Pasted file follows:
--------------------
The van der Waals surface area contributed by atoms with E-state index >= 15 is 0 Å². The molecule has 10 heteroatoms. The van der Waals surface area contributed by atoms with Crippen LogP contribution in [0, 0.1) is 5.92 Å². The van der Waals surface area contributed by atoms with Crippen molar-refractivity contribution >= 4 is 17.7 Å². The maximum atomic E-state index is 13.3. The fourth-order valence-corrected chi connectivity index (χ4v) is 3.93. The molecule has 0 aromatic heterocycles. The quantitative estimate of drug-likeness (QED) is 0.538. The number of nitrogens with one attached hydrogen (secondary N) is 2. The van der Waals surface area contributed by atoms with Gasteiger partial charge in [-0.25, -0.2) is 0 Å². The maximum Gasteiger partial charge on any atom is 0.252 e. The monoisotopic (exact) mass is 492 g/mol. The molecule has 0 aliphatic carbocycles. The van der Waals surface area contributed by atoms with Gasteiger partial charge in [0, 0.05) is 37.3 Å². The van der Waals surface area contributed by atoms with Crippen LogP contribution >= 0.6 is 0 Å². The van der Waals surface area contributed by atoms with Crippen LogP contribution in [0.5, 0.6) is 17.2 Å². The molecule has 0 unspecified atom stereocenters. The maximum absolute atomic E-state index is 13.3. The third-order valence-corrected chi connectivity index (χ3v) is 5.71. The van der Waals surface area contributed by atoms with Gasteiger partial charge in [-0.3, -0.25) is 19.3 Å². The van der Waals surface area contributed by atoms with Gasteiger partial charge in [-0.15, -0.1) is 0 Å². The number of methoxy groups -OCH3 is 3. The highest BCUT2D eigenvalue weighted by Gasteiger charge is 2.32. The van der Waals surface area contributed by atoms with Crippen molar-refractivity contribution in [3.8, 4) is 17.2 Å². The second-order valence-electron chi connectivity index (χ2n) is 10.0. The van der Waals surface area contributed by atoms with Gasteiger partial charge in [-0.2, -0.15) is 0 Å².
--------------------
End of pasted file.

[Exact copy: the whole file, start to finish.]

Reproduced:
The van der Waals surface area contributed by atoms with E-state index >= 15 is 0 Å². The molecule has 10 heteroatoms. The van der Waals surface area contributed by atoms with Crippen LogP contribution in [0, 0.1) is 5.92 Å². The van der Waals surface area contributed by atoms with Crippen molar-refractivity contribution >= 4 is 17.7 Å². The maximum atomic E-state index is 13.3. The fourth-order valence-corrected chi connectivity index (χ4v) is 3.93. The molecule has 0 aromatic heterocycles. The quantitative estimate of drug-likeness (QED) is 0.538. The number of nitrogens with one attached hydrogen (secondary N) is 2. The van der Waals surface area contributed by atoms with Gasteiger partial charge in [-0.25, -0.2) is 0 Å². The maximum Gasteiger partial charge on any atom is 0.252 e. The monoisotopic (exact) mass is 492 g/mol. The molecule has 0 aliphatic carbocycles. The van der Waals surface area contributed by atoms with Gasteiger partial charge in [0, 0.05) is 37.3 Å². The van der Waals surface area contributed by atoms with Crippen LogP contribution >= 0.6 is 0 Å². The van der Waals surface area contributed by atoms with Crippen LogP contribution in [0.5, 0.6) is 17.2 Å². The molecule has 0 unspecified atom stereocenters. The maximum absolute atomic E-state index is 13.3. The third-order valence-corrected chi connectivity index (χ3v) is 5.71. The van der Waals surface area contributed by atoms with Gasteiger partial charge in [-0.3, -0.25) is 19.3 Å². The van der Waals surface area contributed by atoms with Gasteiger partial charge in [-0.15, -0.1) is 0 Å². The number of methoxy groups -OCH3 is 3. The highest BCUT2D eigenvalue weighted by Gasteiger charge is 2.32. The van der Waals surface area contributed by atoms with Crippen molar-refractivity contribution in [3.8, 4) is 17.2 Å². The second-order valence-electron chi connectivity index (χ2n) is 10.0. The van der Waals surface area contributed by atoms with Gasteiger partial charge in [-0.2, -0.15) is 0 Å².